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Verteporfin photodynamic therapy cohort study: report 1: effectiveness and factors influencing outcomes.

Author(s): Harding SP, Tomlin K, Reeves BC, Langham J, Walker J, Carpenter J, Grieve R, Patton WP, Muldrew KA, Peto T, Chakravarthy U, Verteporfin Photodynamic Therapy Cohort Study Group

Affiliation(s): Royal Liverpool University Hospital, Liverpool, England.

Publication date & source: 2009-12, Ophthalmology., 116(12):e1-8.

Publication type: Comparative Study; Multicenter Study; Randomized Controlled Trial; Research Support, Non-U.S. Gov't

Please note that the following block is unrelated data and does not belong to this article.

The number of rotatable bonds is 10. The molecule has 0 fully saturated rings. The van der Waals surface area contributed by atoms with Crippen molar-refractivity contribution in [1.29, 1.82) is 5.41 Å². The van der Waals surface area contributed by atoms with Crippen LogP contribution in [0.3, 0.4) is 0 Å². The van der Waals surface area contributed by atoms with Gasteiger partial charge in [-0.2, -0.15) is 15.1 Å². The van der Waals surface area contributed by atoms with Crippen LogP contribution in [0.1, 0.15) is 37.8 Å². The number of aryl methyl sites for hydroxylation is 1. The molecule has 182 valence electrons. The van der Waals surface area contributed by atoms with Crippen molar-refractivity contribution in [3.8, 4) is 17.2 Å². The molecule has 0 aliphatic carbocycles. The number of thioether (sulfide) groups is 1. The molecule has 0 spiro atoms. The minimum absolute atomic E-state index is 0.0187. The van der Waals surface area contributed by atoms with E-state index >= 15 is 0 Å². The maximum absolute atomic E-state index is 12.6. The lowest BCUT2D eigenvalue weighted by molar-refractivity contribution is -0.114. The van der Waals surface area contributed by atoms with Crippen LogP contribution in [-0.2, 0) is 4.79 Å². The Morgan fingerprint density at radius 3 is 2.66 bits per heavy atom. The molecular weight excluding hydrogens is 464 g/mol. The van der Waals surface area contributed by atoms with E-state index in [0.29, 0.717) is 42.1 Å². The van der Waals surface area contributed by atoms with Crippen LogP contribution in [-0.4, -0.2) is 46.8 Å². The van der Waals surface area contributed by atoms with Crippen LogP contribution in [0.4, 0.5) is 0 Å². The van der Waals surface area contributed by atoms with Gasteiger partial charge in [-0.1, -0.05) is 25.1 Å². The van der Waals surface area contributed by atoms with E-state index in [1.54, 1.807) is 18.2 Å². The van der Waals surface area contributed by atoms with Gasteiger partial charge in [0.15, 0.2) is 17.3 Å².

PURPOSE: To compare the visual outcomes after verteporfin photodynamic therapy (VPDT) administered in routine clinical practice with those observed in the Treatment of Age-related macular degeneration with Photodynamic therapy (TAP) trials and to quantify the effects of clinically important baseline covariates on outcome. DESIGN: A prospective longitudinal study of patients treated with VPDT in 45 ophthalmology departments in the United Kingdom with expertise in the management of neovascular age-related macular degeneration (nAMD). PARTICIPANTS: Patients with wholly or predominantly classic choroidal neovascularization (CNV) of any cause with a visual acuity >or=20/200 in the eye to be treated. METHODS: Refracted best-corrected visual acuity (BCVA) and contrast sensitivity were measured in VPDT-treated eyes at baseline and subsequent visits. Eyes were retreated at 3 months if CNV was judged to be active. Baseline angiograms were graded to quantify the percentages of classic and occult CNV. Treated eyes were categorized as eligible or ineligible for TAP, or unclassifiable. MAIN OUTCOME MEASURES: Best-corrected visual acuity and contrast sensitivity during 1 year of follow-up after initial treatment. RESULTS: A total of 7748 treated patients were recruited. Data from 4043 patients with a diagnosis of nAMD were used in the present analysis. Reading center determination of lesion type showed that 87% were predominantly classic CNV. Eyes received 2.4 treatments in year 1 and 0.4 treatments in year 2. Deterioration of BCVA over 1 year was similar to that observed in the VPDT arms of the TAP trials and was not influenced by TAP eligibility classification. Best-corrected visual acuity deteriorated more quickly in current smokers; with increasing proportion of classic CNV, increasing age, and better baseline BCVA; and when the fellow eye was the better eye. CONCLUSIONS: Patients in the cohort who would have been eligible for the TAP trials demonstrated deterioration in BCVA similar to VPDT-treated TAP participants but with fewer treatments. Clinical covariates with a significant impact on BCVA outcomes were identified.

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